Al Tilal and Al Saqr have remained largely inoperable ever since, although Al Tilal restarted operations after Houthi forces retreated from Aden. “With the league suspended, the club’s activities hit a standstill,” Al-Mahboubi said, “but the club has experienced an awakening and made progress in recent months, thanks to the efforts of their supporters and administration.” It’s a long way from normal, and there is still a long way to go, but it’s something.
Abdulrahman Aqeel, who once worked for Yemen’s Football Association and now works as a sports journalist, has had his home invaded three times since the war began. He finally left for Coalition-controlled Ma’rib, a city that now hosts over 1.3 million displaced Yemenis. “I fled the capital [Sanaa] to the countryside three days after the storm hit,” Aqeel recalls. “I remained there until the end of 2015, when I finally settled here in Ma’rib. They [Houthi rebels] ransacked my home [in Sanaa] and took away everything.”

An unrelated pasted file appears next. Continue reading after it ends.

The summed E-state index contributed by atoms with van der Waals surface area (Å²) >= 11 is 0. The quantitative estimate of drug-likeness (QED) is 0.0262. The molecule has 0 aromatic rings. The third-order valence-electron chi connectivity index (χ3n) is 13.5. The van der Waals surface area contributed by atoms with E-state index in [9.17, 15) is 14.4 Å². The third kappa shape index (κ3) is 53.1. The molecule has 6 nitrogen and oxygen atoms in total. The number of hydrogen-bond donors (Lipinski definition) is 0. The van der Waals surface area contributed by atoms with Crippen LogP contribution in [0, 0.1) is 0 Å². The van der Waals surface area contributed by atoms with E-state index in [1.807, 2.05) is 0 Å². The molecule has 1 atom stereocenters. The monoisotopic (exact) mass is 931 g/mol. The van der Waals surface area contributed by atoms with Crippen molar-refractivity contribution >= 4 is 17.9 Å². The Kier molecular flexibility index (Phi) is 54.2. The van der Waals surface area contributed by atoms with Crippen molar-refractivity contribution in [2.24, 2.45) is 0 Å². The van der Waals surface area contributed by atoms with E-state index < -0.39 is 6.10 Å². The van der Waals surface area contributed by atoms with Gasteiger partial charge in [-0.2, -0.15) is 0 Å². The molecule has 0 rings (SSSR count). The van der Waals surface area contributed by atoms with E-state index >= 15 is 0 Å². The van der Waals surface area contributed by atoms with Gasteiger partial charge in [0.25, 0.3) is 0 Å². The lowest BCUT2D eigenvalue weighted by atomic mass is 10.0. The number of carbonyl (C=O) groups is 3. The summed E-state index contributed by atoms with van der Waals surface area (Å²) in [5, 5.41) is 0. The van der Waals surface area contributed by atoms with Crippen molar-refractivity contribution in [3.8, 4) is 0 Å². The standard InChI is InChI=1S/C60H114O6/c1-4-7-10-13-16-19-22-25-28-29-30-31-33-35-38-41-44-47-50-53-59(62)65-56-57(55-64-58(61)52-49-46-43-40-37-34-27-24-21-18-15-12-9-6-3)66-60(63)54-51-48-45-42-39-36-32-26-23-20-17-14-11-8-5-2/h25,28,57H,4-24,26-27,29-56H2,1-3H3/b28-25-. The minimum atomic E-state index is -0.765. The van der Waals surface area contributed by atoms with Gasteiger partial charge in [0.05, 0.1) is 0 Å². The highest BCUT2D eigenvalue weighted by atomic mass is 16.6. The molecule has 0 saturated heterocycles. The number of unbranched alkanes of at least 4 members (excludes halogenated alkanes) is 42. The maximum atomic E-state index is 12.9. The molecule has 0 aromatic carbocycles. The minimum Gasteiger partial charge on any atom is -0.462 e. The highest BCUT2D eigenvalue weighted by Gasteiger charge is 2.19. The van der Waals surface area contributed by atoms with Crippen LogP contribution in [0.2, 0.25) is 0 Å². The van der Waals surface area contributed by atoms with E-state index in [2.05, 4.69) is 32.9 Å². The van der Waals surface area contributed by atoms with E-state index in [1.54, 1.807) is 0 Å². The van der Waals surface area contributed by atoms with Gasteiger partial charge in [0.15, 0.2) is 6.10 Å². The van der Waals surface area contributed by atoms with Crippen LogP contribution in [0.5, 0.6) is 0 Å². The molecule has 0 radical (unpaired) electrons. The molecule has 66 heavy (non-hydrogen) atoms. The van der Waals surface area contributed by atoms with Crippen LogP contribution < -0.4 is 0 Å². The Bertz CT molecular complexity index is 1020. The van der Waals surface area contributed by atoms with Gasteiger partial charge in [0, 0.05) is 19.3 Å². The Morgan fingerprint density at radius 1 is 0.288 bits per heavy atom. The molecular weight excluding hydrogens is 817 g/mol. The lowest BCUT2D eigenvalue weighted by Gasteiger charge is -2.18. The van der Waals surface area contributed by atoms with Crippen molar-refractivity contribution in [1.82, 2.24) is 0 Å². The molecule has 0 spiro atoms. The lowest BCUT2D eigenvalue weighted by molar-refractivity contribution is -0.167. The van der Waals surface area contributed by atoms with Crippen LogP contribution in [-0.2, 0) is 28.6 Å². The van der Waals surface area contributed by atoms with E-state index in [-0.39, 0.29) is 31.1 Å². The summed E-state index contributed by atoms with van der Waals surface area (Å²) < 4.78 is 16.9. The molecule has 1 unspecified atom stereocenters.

Aqeel is one of a number of Yemeni journalists targeted by both Houthi and Gulf-backed forces since the outset of the war. Sports journalists like Abbad Al-Jaradi and Qassem Al Beaissy are currently being held captive by Houthi forces; another, Basel Al Wehaishi, was recently released after over a year in captivity.
Others like Fathi bin Lazraq, editor-in-chief of Aden al-Ghad, was detained and repeatedly beaten by the Emergency Battalion, which is under the umbrella of the UAE-backed Security Belt. The latter also detained seven staff members of Akhbar Al-Youm newspaper earlier this year. Another journalist, Anwar Al-Rukn, was returned in an emaciated and skeletal state after a year in captivity by Houthi forces in Taiz. He passed away two days after his release.
This deliberate targeting of journalists and sporting figures by Houthi forces led Aqeel and others, such as the journalist Majid Al-Tayyashi, to flee to Coalition-controlled territories. According to the Yemeni outlet Barakish, 400 Yemeni journalists have been displaced due to the ongoing war. Al-Tayyashi estimated that the number was lower, but still significant. “The Houthis conducted an armed robbery on my private office at the media company where I used to work, Al Watan,” Al Tayyashi recalled. “They took all the cameras and computers. There are more than 200 journalists displaced in various parts of the world, including Ma’rib, Hadramaut (in Yemen), Riyadh (in Saudi Arabia), and in Jordan, Egypt, and Malaysia.”